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The room itself was in a separate building from the main palace. We were surprised to find that we had one of the largest rooms in residence, the “Queen’s Room”. It included a large main bedroom, a bathroom, a separate sitting room, and a large private balcony. We were very lucky!

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Being a 21st century traveler, the first thing I noticed was the absence of a television. Then came the realization that there were no outlets, either. Aside from the light next to our door, we felt like we had really stepped back in time! We laughed about it for a few minutes and then decided to fully embrace the experience. I’m glad we did!

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We had a good, authentic Indian dinner, which took place in one of the other main buildings. The food was good, and it wasn’t very spicy (read: easily digestible). Everyone enjoyed their meals, and I especially appreciated all of the vegetarian options that were offered.

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Overall, we had such a memorable stay. Most of all, we really appreciated the opportunity to have some peace and quiet outside of the city, and also didn’t mind “unplugging” for a bit.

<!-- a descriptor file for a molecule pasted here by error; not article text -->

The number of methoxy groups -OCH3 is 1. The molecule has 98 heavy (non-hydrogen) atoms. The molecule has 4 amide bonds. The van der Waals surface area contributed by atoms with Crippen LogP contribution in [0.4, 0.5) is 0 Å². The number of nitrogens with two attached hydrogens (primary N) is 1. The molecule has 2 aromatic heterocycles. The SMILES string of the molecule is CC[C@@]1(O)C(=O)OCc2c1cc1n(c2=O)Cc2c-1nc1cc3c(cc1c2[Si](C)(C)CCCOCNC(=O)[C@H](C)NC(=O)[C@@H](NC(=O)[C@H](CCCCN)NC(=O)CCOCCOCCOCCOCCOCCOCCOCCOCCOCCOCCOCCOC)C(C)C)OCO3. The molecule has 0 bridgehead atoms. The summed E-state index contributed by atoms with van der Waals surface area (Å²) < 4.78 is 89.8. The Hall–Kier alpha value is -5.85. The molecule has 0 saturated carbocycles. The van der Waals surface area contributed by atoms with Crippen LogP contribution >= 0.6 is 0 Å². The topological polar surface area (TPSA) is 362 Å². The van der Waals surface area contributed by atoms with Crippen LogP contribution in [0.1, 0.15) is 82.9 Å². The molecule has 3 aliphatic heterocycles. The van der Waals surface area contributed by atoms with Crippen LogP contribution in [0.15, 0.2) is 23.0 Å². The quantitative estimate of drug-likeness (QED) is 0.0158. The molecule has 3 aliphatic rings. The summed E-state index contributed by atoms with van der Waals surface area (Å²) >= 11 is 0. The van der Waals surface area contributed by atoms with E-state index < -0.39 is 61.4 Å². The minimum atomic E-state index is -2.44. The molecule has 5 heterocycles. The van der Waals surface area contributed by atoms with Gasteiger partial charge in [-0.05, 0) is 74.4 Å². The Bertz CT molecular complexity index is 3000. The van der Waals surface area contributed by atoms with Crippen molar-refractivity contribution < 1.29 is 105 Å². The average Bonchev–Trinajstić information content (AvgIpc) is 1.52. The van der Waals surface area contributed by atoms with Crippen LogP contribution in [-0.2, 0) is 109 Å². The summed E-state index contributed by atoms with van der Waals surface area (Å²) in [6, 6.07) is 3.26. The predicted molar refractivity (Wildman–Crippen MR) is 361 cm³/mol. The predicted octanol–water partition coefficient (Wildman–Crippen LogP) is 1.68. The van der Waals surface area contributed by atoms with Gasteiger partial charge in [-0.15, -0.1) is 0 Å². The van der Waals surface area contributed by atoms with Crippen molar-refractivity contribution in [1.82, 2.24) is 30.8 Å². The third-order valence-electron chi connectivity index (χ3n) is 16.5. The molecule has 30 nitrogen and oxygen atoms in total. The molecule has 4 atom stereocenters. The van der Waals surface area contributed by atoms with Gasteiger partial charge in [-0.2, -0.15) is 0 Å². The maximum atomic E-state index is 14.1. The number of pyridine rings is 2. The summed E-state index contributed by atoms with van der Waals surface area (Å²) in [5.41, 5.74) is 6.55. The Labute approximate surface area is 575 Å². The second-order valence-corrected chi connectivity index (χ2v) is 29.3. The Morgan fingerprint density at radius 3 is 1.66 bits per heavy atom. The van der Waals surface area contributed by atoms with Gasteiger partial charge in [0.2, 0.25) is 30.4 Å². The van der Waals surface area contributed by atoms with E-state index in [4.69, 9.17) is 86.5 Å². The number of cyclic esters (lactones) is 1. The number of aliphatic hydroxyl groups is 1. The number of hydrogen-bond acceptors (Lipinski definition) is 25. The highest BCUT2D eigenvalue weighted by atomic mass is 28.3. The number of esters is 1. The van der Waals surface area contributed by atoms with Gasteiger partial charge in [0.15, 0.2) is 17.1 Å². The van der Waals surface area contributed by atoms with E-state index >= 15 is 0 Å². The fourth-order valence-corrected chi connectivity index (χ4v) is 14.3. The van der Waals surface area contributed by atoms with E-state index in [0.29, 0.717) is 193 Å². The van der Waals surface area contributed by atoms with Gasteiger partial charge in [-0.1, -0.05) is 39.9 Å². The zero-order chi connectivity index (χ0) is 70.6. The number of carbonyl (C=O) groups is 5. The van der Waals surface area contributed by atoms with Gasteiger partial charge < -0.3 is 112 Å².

The biggest issue during our stay was that the screens on the bathroom windows were widely spaced (and not able to be closed), so we did have mosquitos flying around our room at night. To deal with this, we sprayed ourselves with mosquito repellant and wore long shirts and pants to bed. Neither of us woke up with any bites, luckily, but anyone staying out in the countryside should be aware that there are plenty of mosquitos around!

2014: Best Travel Memories

2014 has been an incredibly busy year, but we’ve had the opportunity to go on many wonderful adventures! Here are some of our favorite moments:

Visiting the Taj Mahal-taj

“Monkeying” around in Jaipur-

monkeysRoad Trip Across the US-

roadtripBeatles’ pilgrimage to Liverpool-

liverpool2Eating at La Boqueria in Barcelona-

boqueriaExploring the Isle of Skye-

skye3Snow day in the Red Square-

snowdayShopping the European Christmas Markets-

marketsChristmas Lunch at Edinburgh Castle-